The relationship between ink and dot gain
Many factors in the ink such as pigments, tackiness, viscosity, and resin are all related to dot gain. The strength of the ink - its color strength - plays an important role in the dot enlargement. The ink is pressed by the printing plate and the blanket, and then squeezed between the blanket and the paper. The ink layer formed after two extrusions is usually very thin. The color intensity of the ink depends in part on the pigment in the ink. Pigments are often the most costly part of the ink. However, reducing pigments also reduces the tinting strength of inks. When the ink layer is thick at the time of printing, dot network expansion will occur. The coloring power of the ink is high, and the printed ink layer is thin, so that the desired ideal color can be obtained.
In the control of network expansion, ink adhesion is also very important. The higher the viscosity of the ink, the smaller the dot gain. However, if the viscosity of the ink is too high and its degree exceeds the strength of the paper, the paper will â€œfluffâ€ and even severely tear the paper.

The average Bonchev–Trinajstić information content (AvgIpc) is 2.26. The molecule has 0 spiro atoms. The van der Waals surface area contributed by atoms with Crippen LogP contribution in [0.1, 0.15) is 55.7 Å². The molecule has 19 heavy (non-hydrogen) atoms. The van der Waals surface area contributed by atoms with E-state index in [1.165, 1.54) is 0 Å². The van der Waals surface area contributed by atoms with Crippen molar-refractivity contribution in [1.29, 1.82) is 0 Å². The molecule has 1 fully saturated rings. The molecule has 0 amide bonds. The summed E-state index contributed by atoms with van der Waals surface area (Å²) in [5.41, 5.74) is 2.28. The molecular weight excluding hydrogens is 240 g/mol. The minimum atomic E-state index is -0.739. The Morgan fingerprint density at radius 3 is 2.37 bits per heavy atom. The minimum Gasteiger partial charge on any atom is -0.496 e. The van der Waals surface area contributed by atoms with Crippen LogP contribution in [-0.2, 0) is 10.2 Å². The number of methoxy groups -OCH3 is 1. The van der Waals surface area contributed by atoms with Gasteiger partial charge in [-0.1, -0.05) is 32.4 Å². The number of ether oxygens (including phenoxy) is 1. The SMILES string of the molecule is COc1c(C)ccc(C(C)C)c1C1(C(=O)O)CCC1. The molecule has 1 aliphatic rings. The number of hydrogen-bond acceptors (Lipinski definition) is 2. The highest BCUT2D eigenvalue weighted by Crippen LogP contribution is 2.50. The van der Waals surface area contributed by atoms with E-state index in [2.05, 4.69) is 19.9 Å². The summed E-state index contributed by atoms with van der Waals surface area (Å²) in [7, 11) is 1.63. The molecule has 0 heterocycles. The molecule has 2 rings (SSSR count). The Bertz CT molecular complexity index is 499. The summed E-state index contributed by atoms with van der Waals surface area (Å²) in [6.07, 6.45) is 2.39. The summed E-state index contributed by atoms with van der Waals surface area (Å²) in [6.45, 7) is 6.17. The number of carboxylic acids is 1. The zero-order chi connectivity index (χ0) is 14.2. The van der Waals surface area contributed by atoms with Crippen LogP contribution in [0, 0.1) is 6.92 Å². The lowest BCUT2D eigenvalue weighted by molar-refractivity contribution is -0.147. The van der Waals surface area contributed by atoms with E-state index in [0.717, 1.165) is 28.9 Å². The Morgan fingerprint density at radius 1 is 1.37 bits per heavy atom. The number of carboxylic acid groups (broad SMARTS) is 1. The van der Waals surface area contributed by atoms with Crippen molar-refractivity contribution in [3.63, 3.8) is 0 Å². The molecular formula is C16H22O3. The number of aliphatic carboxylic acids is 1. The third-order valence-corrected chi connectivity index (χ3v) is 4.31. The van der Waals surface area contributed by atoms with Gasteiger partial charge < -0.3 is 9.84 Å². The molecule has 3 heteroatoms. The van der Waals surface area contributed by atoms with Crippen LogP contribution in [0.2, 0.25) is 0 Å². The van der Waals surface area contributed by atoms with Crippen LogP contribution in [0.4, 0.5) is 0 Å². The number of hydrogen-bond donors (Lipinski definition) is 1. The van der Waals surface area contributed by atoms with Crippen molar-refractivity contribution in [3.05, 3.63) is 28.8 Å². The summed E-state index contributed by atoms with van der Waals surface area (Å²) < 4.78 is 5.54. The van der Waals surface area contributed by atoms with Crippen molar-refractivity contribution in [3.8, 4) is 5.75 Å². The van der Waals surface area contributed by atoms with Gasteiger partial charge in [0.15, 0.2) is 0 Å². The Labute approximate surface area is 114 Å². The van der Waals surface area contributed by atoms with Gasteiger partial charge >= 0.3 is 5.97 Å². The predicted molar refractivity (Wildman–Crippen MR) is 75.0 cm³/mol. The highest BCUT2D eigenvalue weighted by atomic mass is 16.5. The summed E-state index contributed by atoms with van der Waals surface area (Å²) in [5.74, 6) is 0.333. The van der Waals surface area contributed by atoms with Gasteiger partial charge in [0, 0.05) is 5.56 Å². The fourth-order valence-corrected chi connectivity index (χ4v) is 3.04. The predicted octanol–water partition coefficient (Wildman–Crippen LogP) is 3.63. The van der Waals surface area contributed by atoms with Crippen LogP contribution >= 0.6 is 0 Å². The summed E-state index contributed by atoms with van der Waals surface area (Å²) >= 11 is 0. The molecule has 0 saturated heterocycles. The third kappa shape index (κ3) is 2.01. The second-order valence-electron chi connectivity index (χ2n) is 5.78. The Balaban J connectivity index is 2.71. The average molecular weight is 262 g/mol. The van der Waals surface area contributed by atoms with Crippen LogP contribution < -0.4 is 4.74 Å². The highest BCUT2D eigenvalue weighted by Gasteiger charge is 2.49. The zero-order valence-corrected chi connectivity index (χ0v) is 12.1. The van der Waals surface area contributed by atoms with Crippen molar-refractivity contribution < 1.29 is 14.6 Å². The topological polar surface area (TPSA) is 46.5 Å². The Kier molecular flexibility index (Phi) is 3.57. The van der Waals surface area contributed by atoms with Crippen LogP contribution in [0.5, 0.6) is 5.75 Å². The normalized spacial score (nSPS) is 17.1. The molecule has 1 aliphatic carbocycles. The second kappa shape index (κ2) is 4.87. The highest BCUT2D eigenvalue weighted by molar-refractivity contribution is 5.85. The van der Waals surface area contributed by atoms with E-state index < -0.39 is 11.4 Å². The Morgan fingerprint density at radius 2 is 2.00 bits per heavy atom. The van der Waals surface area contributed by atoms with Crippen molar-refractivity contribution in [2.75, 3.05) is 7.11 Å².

Viscosity, also known as the flow properties of inks, depends primarily on VanWater and pigments. Of course, temperature and water also affect viscosity. At low temperatures, the viscosity of the ink is high, and the dot gain is low; at high temperatures, the ink viscosity is low, and dot gain is high. As we all know, in the printing process, the ink viscosity changes with the temperature.